Daily Schedules | Digital Badging | Evaluations | Field Trips | Journal Prompts | Presenters & Vendors | Program Start-up Tools | Technology | Yearbooks
In these folders you will find resources to create daily schedules for a program transitioning students into seventh or ninth grades. In each folder you will find the schedule for that day, resiliency trait, and supporting documents to duplicate the days activities. For each transition we utilized the Resiliency protective factors as the theme. Some protective factors are repeated with each transition year and others are new. For more background information on the resiliency protective factors follow this link: https://www.resiliency.com/free-articles-resources/hard-wired-to-bounce-back/ .
Click on an item below to view templates of our Daily Schedules.
In an attempt to gamify Road Trip curriculum and activities, digital badging was implemented. Students were encouraged to earn badges to post on their Road Trip e-Portfolios. Students were very motivated to earn badges in order to place within their website.
Click on the link below to find out how we used Digital Badging.
Data: Specific student data was collected annually and reported by cohort
- Data included the number of D’s & F’s by semester
- Number of absences
- Number of clubs joined
- Number of suspensions
This information is used to compare and contrast with the comparison group of students that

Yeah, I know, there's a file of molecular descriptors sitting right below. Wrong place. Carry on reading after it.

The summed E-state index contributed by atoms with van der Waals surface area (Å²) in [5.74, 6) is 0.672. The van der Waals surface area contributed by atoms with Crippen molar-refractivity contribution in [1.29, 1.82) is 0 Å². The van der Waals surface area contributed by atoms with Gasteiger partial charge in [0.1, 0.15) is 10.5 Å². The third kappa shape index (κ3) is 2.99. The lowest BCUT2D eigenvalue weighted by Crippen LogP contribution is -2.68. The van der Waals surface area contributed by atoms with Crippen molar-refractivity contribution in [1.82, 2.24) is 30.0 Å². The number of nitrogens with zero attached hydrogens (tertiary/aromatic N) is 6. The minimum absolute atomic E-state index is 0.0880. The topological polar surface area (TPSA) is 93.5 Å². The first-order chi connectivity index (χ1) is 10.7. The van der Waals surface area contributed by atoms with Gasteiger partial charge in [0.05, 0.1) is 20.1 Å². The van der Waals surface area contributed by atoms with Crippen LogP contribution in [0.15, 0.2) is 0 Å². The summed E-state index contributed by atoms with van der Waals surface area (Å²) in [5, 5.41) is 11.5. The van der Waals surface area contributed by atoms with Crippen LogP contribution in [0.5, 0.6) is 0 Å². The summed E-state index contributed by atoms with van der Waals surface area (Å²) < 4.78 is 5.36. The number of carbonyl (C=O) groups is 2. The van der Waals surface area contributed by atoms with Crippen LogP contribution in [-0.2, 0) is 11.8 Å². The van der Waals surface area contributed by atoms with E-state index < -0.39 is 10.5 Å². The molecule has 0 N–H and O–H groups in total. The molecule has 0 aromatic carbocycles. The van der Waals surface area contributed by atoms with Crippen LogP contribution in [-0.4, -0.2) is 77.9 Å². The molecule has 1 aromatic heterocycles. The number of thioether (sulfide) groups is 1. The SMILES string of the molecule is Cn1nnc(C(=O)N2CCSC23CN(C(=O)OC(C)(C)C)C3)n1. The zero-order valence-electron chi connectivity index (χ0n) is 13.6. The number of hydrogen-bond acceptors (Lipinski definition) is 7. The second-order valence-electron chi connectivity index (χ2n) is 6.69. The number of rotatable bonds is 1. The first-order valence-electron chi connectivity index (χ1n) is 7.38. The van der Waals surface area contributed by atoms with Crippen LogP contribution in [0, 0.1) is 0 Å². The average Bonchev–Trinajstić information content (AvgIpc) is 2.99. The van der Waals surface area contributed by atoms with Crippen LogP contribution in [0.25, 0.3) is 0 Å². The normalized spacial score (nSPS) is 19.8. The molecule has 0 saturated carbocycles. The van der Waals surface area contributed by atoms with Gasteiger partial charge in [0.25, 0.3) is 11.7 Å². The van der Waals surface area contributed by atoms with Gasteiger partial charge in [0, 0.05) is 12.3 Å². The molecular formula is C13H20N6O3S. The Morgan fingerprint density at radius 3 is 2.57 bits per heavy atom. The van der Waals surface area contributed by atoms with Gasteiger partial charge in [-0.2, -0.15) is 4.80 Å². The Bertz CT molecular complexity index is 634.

were identified to participate in the program and opted out. The students are followed through
high school completion.
Notify the school at the beginning of the school year immediately following the Summer Road
Trip of the cohort students and the comparison students along with data templates so that
students can be flagged in the Student Information System early on.
If students transferred outside the district we tracked them when possible (within our county).
Student selection is via teacher recommendation of students at risk academically, not with
severe behaviors. One or two leadership students were asked to participate as the “glue” to
model appropriate confidence and resilience. None of the students and most staff are not
informed as to whom the leadership students are.
The GOAL is that the resiliency skills learned will have a positive impact on overall improvement
including academics, absenteeism, engagement, etc.
Research: H. Stephen Glenn, Burns notes: “Less time spent in the presence of positive role models, more time in